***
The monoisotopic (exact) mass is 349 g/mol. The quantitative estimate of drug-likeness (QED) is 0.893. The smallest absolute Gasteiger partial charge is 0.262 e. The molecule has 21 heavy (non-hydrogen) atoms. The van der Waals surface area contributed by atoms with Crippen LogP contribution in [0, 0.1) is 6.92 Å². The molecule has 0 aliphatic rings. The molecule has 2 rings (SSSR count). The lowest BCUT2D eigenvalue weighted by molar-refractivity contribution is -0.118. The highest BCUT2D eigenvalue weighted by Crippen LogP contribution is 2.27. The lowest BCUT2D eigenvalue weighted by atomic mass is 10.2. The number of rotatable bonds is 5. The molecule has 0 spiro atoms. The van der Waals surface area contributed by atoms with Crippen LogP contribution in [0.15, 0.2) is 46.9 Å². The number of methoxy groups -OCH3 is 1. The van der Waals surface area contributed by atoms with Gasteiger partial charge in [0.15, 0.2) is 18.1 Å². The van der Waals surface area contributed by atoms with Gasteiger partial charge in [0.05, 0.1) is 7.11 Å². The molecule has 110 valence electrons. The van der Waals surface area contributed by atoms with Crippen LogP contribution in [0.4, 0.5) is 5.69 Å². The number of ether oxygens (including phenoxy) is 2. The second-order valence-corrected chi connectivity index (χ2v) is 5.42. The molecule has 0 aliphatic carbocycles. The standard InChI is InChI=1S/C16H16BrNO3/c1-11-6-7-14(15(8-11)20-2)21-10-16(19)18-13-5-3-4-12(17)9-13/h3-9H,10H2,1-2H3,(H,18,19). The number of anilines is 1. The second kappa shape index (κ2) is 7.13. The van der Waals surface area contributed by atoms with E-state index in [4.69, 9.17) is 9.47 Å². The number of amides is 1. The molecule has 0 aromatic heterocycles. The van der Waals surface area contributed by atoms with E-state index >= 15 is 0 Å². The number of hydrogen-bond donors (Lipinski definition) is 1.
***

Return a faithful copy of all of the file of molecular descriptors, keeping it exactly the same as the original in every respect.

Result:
The monoisotopic (exact) mass is 349 g/mol. The quantitative estimate of drug-likeness (QED) is 0.893. The smallest absolute Gasteiger partial charge is 0.262 e. The molecule has 21 heavy (non-hydrogen) atoms. The van der Waals surface area contributed by atoms with Crippen LogP contribution in [0, 0.1) is 6.92 Å². The molecule has 0 aliphatic rings. The molecule has 2 rings (SSSR count). The lowest BCUT2D eigenvalue weighted by molar-refractivity contribution is -0.118. The highest BCUT2D eigenvalue weighted by Crippen LogP contribution is 2.27. The lowest BCUT2D eigenvalue weighted by atomic mass is 10.2. The number of rotatable bonds is 5. The molecule has 0 spiro atoms. The van der Waals surface area contributed by atoms with Crippen LogP contribution in [0.15, 0.2) is 46.9 Å². The number of methoxy groups -OCH3 is 1. The van der Waals surface area contributed by atoms with Gasteiger partial charge in [0.15, 0.2) is 18.1 Å². The van der Waals surface area contributed by atoms with Gasteiger partial charge in [0.05, 0.1) is 7.11 Å². The molecule has 110 valence electrons. The van der Waals surface area contributed by atoms with Crippen LogP contribution in [0.4, 0.5) is 5.69 Å². The number of ether oxygens (including phenoxy) is 2. The second-order valence-corrected chi connectivity index (χ2v) is 5.42. The molecule has 0 aliphatic carbocycles. The standard InChI is InChI=1S/C16H16BrNO3/c1-11-6-7-14(15(8-11)20-2)21-10-16(19)18-13-5-3-4-12(17)9-13/h3-9H,10H2,1-2H3,(H,18,19). The number of anilines is 1. The second kappa shape index (κ2) is 7.13. The van der Waals surface area contributed by atoms with E-state index in [4.69, 9.17) is 9.47 Å². The number of amides is 1. The molecule has 0 aromatic heterocycles. The van der Waals surface area contributed by atoms with E-state index >= 15 is 0 Å². The number of hydrogen-bond donors (Lipinski definition) is 1.